‘Midsommer‘ was directed by Ari Aster, and follows a couple traveling to Sweden to attend a friends hometown festival called ‘Midsommer’. As the couple begins the festivities, what appeared to be a relaxing vacation slowly turns into a beautiful nightmare of violence and competition in a cult-like society.
Ari Aster garnered a lot of popularity after his horror film ‘Hereditary’ premiered last year. With ‘Midsommer’ Aster again tackles the topic of grief but this time through the lens of a couple rather than a family. The girlfriend played by Florence Pugh is going on this vacation as a way to escape a past trauma that she hasn’t been able to fully get over, while the boy, played by Jack Reynor feels he has put his life on hold and doesn’t have a clear direction of where to go. The festival in itself looks as if Sweden was heaven, the saturation turned way up and beautiful set designs and florals that looked fantastic. I really loved the set design and overall look of this film. There is a lot of story in the set design that you can look at and get more depth from what you are watching and I loved all the little attentions to detail that Ari Aster gave here.
This is one of those films where an audience can sit and watch this and leave with a completely different experience. Some may love it, some may hate it, and both are valid and understandable opinions. ‘Midsommer’ wants to lure you into its story slowly, and that slow-burn may cause most audiences to lose interest. I had a friend literally walk out on the movie JUST before things ramped up because of how slow the first act was, but if you are able to wait it out and engage with the film, once the turn from heaven to hell begins, it becomes an unsettling, violent, and delightful character study that I personally had a great time analyzing and exploring well after the credits.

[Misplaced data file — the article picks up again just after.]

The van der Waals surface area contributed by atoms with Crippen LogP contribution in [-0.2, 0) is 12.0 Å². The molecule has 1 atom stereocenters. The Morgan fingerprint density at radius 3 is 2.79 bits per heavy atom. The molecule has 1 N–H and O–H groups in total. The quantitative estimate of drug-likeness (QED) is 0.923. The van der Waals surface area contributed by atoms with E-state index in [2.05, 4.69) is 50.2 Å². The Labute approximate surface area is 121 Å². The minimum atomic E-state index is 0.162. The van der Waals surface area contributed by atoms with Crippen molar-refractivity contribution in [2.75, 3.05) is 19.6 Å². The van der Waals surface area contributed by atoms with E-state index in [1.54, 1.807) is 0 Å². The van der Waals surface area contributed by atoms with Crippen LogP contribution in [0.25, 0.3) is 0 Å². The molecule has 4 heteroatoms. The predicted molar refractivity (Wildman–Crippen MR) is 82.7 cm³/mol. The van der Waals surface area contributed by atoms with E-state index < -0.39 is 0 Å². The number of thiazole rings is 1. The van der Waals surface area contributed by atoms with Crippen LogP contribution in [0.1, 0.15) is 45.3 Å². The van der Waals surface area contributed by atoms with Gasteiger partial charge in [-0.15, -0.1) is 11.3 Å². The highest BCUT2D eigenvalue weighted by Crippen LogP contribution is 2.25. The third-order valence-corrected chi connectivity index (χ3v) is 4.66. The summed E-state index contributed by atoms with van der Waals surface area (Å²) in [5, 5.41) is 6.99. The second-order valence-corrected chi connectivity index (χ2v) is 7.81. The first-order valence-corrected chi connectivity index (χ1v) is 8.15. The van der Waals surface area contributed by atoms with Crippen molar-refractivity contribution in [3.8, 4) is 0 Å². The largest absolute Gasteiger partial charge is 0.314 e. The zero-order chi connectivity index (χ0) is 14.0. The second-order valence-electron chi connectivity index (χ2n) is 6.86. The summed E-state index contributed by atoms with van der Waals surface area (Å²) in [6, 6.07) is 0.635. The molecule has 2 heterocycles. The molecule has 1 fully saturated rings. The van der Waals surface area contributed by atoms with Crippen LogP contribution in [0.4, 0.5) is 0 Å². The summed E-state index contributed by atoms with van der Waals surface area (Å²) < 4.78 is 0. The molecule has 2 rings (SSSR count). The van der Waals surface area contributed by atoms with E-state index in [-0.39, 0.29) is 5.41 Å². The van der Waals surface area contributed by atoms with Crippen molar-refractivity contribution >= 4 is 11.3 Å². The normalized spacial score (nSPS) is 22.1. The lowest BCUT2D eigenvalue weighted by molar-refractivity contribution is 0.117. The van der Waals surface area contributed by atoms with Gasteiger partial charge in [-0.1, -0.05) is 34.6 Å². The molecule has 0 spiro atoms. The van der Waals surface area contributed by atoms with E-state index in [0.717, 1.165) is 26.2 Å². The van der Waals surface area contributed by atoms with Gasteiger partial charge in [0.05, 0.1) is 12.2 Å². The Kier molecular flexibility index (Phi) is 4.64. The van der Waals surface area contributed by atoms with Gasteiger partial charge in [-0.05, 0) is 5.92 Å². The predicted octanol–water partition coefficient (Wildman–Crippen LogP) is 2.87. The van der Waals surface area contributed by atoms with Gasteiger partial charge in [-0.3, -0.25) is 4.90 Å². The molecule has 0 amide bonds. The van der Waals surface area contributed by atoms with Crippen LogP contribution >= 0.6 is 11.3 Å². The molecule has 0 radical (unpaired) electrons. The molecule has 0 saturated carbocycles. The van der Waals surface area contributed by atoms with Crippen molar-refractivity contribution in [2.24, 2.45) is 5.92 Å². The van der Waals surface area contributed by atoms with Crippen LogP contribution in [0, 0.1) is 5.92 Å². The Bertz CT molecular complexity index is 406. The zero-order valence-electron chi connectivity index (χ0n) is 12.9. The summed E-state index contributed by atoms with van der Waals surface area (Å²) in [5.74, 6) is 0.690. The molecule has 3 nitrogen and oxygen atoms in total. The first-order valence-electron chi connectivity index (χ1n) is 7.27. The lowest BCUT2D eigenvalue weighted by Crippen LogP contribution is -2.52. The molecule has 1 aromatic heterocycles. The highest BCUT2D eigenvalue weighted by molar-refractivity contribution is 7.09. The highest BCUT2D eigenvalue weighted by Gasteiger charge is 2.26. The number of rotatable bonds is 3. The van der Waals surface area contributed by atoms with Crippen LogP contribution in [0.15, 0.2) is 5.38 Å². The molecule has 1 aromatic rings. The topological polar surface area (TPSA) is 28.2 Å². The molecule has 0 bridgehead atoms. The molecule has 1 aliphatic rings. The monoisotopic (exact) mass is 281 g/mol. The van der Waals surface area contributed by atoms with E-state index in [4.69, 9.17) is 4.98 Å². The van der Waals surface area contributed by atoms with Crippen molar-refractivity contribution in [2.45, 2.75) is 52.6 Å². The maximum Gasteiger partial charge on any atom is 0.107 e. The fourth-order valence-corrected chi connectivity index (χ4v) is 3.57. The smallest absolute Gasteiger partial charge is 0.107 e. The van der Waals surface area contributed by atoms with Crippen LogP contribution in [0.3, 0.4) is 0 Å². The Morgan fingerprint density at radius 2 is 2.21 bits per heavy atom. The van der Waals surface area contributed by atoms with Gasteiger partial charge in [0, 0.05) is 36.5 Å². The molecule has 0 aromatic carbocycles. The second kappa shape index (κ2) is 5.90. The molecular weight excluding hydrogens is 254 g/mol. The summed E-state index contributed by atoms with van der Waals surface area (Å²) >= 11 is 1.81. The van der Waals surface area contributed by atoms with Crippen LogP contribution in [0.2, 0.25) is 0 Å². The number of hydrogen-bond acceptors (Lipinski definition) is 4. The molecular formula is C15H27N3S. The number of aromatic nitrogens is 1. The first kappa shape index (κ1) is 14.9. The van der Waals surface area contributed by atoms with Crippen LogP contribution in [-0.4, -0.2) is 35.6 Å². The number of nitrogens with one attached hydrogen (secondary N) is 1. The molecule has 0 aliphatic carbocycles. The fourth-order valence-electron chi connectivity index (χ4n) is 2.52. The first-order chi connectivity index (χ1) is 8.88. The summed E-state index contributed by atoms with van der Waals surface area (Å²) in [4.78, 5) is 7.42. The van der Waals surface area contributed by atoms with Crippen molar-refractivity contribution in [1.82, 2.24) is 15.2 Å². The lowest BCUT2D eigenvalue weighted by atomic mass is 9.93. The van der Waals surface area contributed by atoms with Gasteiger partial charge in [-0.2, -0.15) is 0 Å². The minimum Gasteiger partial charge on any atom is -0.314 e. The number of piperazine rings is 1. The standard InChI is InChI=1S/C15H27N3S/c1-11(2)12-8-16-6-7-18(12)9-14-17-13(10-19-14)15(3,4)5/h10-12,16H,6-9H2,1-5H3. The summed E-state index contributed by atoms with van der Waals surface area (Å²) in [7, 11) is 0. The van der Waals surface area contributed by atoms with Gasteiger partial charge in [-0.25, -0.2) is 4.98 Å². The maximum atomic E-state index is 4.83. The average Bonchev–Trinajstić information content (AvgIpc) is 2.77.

All of the performances were on point, with the standout being Florence Pugh’s character who is just as heartbreaking and engaging to watch as Tony Collet in ‘Hereditary’. She is an actress to look out for in future films because she is great in this role. The story has been done in certain other horror iterations, though I won’t name them to avoid spoilers, the originality in ‘Midsommer’ comes from the characters and their relationships with each other that keeps you engaged until the big moments happen. If you have a weak stomach or are averse to disturbing imagery, this is not the film for you.
The film doesn’t spend a lot of time explaining to you what you are actually watching and expects you to interpret a lot of aspects of it which I might have liked just a little more clarity on, not that it should be ‘dumbed down’ but I believe there are some points in the film that is just too ambiguous for the stories sake and could’ve been expanded on more. But again, this is a hard film to review because of the content, and because of how diverse the audience reactions will be for it. I definitely recommend this to any film fan, this is a must-watch for the 2019 movie season and welcome any discussion on what you think this film is about!
Overall, ‘Midsommer’ is a slow-burn film that evolves into a disturbing and violent horror film that I had fun watching, but it might be a little too big for its ideas in some moments that I’ll admit can take you out of the film.
I’m giving ‘Midsommer’ an 8/10
Midsommar spoilers without context #midsommer pic.twitter.com/MRGwKl2pYl
— 🔑 Glock (@imhighkey_sean) July 16, 2019
But #midsommer was literally the most disturbing and physiologically fucked up thing I’ve ever seen, the gore was fine but the whole vibe, the music, the sounds the people make, how constantly bright it was really fucks with your head for 2 and a half hours
— Cameron (@cameroniqbal96) July 8, 2019
me the whole time i was watching #midsommer : pic.twitter.com/uSpUcTDpWt
— ja’mes : private school girl (@JamesWithoutAnS) July 13, 2019